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Best Kept Secrets of Versailles

Get an unprecedented look inside Frances remarkable royal chateau

 Best Kept Secrets of Versailles

COUNCIL CHAMBER

PHOTOGRAPH COURTESY CHRISTOPHE FOUIN

COUNCIL CHAMBERThe most important decisions for the nation between 1682 and 1789 were made from the king’s residence in the Council Chamber. Only the king sat in the velvet armchair while the other council members sat on folding stools. During these discussions, an usher stood watch outside the doors to stop curious eavesdroppers

HALL OF MIRRORS

PHOTOGRAPH COURTESY THOMAS GARNIER

HALL OF MIRRORSThe Hall of Mirrors—previously known as the Grand Gallery—was one of the most infamous rooms in the royal château. It was used by courtiers as a passageway and meeting place, while the king walked the 240-foot long gallery every day to reach the Chapel

HERCULES SALON The largest of all salons in the palace

PHOTOGRAPH COURTESY CHRISTOPHE FOUIN

HERCULES SALONThe largest of all salons in the palace, the Hercules Salon paneled in red and green marble hosted various balls and banquets, such as one in honor of Louis XV’s eldest daughter. Because of the massive crowds and thousands of candles filling the room that night, the windows had to be broken to accommodate the extra heat

LATONA FOUNTAIN

PHOTOGRAPH COURTESY THOMAS GARNIER

LATONA FOUNTAINThe Latona Fountain went through multiple stages over more than 20 years before finally becoming a fountain dedicated to Apollo’s mother. All the other fountains in the property rely on Latona for their water supply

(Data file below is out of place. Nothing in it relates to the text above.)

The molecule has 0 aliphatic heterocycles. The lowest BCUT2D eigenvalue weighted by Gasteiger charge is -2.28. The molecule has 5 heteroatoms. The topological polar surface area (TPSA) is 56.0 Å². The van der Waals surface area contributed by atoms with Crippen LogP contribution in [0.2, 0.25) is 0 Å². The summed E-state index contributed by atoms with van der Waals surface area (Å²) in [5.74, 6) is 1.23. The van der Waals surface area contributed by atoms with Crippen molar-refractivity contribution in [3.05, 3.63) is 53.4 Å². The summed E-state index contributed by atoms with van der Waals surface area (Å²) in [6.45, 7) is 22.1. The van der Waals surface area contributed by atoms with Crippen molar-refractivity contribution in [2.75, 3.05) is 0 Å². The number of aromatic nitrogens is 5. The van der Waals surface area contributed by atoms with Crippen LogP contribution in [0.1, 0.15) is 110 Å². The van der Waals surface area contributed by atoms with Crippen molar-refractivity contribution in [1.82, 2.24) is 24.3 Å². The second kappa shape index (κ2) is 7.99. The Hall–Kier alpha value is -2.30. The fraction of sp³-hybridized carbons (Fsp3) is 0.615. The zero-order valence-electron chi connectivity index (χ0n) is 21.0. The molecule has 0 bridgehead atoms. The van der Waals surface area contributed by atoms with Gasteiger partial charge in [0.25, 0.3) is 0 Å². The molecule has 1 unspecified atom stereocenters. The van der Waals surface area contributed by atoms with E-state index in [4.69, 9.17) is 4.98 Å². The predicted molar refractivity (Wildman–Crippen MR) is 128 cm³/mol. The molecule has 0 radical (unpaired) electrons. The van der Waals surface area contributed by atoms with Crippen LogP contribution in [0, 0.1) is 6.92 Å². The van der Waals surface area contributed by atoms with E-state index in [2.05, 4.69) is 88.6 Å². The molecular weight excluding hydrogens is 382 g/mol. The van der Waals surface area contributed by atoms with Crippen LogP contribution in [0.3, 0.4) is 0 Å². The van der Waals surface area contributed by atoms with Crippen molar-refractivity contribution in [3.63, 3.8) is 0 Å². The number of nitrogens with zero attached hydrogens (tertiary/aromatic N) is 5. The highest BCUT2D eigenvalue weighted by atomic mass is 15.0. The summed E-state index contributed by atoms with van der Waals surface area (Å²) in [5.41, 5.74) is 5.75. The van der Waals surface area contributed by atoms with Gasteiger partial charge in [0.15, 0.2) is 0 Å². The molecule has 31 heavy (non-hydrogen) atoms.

MERCURY SALON

PHOTOGRAPH COURTESY CHISTOPHE FOUIN

MERCURY SALONThe eye-popping Mercury Salon covered in crimson damask was originally the state bedroom of the Grand Apartment before the bed was replaced by various gaming tables. One of the rare instances the salon reverted back to its original use was when Louis XIV’s body was on display for the public to pay their respects

PALACE OF VERSAILLES

PHOTOGRAPH COURTESY THOMAS GARNIER

PALACE OF VERSAILLESLouis XIV, also known as the Sun King due to his emblem of Apollo, built the luxurious property along an east-west axis to follow the rising sun

ROYAL OPERA HOUSE

PHOTOGRAPH COURTESY THOMAS GARNIER

ROYAL OPERA HOUSEAlthough the Royal Opera House took 20 years to plan, it was built in less than two years as pressure mounted to complete it before the wedding between the Dauphin Louis and Marie Antoinette. The lavish hall was used only 40 or so times before the Revolution, partly because of the high usage costs—it took 3,000 candles to light the auditorium for a night

THE ORANGERY Thousands of orange

PHOTOGRAPH COURTESY THOMAS GARNIER

THE ORANGERYThousands of orange, lemon, and pomegranate trees at Versailles—some more than 200 years old—are sheltered in the Orangery during the winter and arranged in geometric patterns in the parterre, or ornamental garden, during summer. Courtiers would often give Louis XIV their orange trees as a show of good manners

THE ORANGERY

PHOTOGRAPH COURTESY CHRISTIAN MILET

THE ORANGERYMore than 492 feet long and 42 feet high, the expansive Orangery is filled with orange trees from France, Italy, Spain, and Portugal, and watched over by a statue of Louis XIV. According to Saint-Simon, orange blossom was the Sun King’s favorite scent

References : Nationalgeographic

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